Marshall introduces bill to stop suspensions of student loan repayments

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TOPEKA, Kan. (WIBW) – Senator Roger Marshall has introduced a bill to stop the President’s suspensions of student loan repayments.

U.S. Senator Roger Marshall (R-Kan.) says he and Sens. John Thune (R-S.D.), Richard Burr (R-N.C.), Mike Braun (R-Ind.) and Bill Cassidy (R-La.) introduced the Stop Reckless Student Loan Actions Act.

Marshall said the legislation would end President Joe Biden’s suspension of repayments on qualifying federal student loans after 24 months of nonpayment and six executive actions to extend the payment pause.

“Early in the pandemic when millions were out of work it was understandable to provide temporary relief for borrowers,” Marshall said. “Two years removed, this White House and Democrats in Congress continue to pursue the fiscally unsustainable policy of suspending payment and ultimately canceling student loan debt, nearly two trillion dollars owed to the federal government. Following the costly response to the pandemic, we must focus on implementing a fiscal strategy that will address the unsustainable path we’re on, not compound it.”

Marshall noted the bill would still allow the president to temporarily suspend repayment for low- and middle-income borrowers in future national emergencies, however, it would ban him from canceling outstanding federal student loan obligations due to a national emergency.

“The moratorium on federal student loan repayments has cost American taxpayers over $100 billion and will cost $5 billion every month it remains in place,” said Grover Norquist, president of Americans for Tax Reform. “Continuing this reckless policy will make surging inflation worse, at a time that we have seen it hit a 40-year high. Less than 17 percent of U.S. adults have federal student loans, and that group is disproportionately wealthy, white, and highly educated. It is unsustainable and unfair for working families to fund this indefinite giveaway to progressive elites. Senators Thune, Burr, Braun, Cassidy, and Marshall should be commended for introducing legislation to end this moratorium and protect taxpayers in the future by narrowing the president’s authority to defer loan repayments.”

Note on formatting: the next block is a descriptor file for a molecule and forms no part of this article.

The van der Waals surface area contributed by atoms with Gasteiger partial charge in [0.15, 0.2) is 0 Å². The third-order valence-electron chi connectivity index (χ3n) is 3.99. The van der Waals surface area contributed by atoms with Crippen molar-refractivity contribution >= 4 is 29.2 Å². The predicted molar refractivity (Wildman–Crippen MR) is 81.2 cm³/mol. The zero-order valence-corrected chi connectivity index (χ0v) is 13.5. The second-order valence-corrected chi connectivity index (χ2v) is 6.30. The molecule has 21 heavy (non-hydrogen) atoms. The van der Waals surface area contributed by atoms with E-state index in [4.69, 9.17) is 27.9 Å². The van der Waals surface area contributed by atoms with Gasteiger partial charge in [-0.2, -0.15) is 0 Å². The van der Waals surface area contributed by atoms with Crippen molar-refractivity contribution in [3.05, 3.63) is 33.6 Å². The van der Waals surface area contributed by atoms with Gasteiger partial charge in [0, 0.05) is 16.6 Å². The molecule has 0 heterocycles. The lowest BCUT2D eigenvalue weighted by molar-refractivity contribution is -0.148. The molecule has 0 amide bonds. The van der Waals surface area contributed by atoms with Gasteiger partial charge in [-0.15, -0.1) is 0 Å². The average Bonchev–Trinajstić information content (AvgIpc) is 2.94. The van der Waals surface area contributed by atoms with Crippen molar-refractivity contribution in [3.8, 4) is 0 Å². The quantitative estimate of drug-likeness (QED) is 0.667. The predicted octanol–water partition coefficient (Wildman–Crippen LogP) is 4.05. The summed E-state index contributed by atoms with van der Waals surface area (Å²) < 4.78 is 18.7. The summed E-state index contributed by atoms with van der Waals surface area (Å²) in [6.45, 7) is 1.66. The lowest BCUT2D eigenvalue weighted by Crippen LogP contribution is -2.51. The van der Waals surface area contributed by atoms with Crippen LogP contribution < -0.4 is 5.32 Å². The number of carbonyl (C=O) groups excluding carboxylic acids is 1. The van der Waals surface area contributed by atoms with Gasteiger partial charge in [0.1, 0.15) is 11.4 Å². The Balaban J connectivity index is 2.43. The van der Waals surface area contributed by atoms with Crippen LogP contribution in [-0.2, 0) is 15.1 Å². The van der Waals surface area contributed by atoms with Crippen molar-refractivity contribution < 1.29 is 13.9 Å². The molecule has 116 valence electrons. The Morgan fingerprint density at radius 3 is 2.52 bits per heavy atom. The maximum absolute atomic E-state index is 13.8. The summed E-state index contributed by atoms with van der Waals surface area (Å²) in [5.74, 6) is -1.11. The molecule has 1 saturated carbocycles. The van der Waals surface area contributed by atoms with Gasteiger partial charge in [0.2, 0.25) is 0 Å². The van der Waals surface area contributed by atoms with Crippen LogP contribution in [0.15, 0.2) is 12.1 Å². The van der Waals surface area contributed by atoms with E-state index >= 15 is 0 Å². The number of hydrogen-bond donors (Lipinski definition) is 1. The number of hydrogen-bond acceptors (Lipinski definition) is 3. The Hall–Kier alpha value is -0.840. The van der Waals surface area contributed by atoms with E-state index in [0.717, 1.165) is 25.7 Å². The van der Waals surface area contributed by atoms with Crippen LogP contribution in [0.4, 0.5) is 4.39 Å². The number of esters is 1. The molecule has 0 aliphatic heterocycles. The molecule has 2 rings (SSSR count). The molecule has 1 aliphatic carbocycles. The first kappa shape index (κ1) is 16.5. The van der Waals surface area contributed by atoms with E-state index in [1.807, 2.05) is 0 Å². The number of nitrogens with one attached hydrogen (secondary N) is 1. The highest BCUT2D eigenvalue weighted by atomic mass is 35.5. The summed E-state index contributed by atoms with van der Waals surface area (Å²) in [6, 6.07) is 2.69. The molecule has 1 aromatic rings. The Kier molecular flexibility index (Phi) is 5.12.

Marshall said the current suspension of federal student loan repayments disproportionately benefits higher-earning borrowers and has cost American taxpayers billions of dollars.

The Committee for a Responsible Federal Budget said medical doctors with student debt, on average, have received the equivalent of about $50,000 in forgiveness. It also said those who are bachelor’s degree holders or higher hold 70% of education debt – a population with an unemployment rate of only 2.2%.

The Federal Reserve noted that the net worth of households led by college graduates soared during the COVID-19 pandemic by $23.4 trillion. Meanwhile, it said about two-thirds of households that are not led by a college degree holder only saw a net worth of $3.5 trillion.

The Department of Education has also said that each repayment extension has cost taxpayers $5 billion per month, which is in addition to more than $100 billion already spent on the repayment moratorium.

Before the pandemic suspension, the Brookings Institution said upper-income borrowers made three-quarters of the student loan payments.

“The student debt repayment pause will add $120 billion to the deficit through August, offer a massive handout to doctors and lawyers, and feed more inflation. It’s time to end ongoing COVID relief, or at least fully offset any further extensions,” said Maya MacGuineas, president of the Committee for a Responsible Federal Budget. “We applaud Senators Thune, Burr, Braun, Cassidy, and Marshall for introducing the Stop Reckless Student Loan Actions Act, which would put an end to the pause and limit a president’s ability to unilaterally cancel student debt.”

On April 6, Marshall said Biden announced his fourth extension of the suspension of qualifying federal student loan repayments through Aug. 31. He also announced when repayments do resume, all borrowers whose federal student loans are delinquent or in default would be made current.

Before the extension, Marshall said the repayment of these federal student loans was scheduled to resume in May. Notably, he said nothing in this bill would prohibit the U.S. Department of Education from continuing to work with those who may struggle to make timely payments, likely helping struggling borrowers into income-driven repayment plans.

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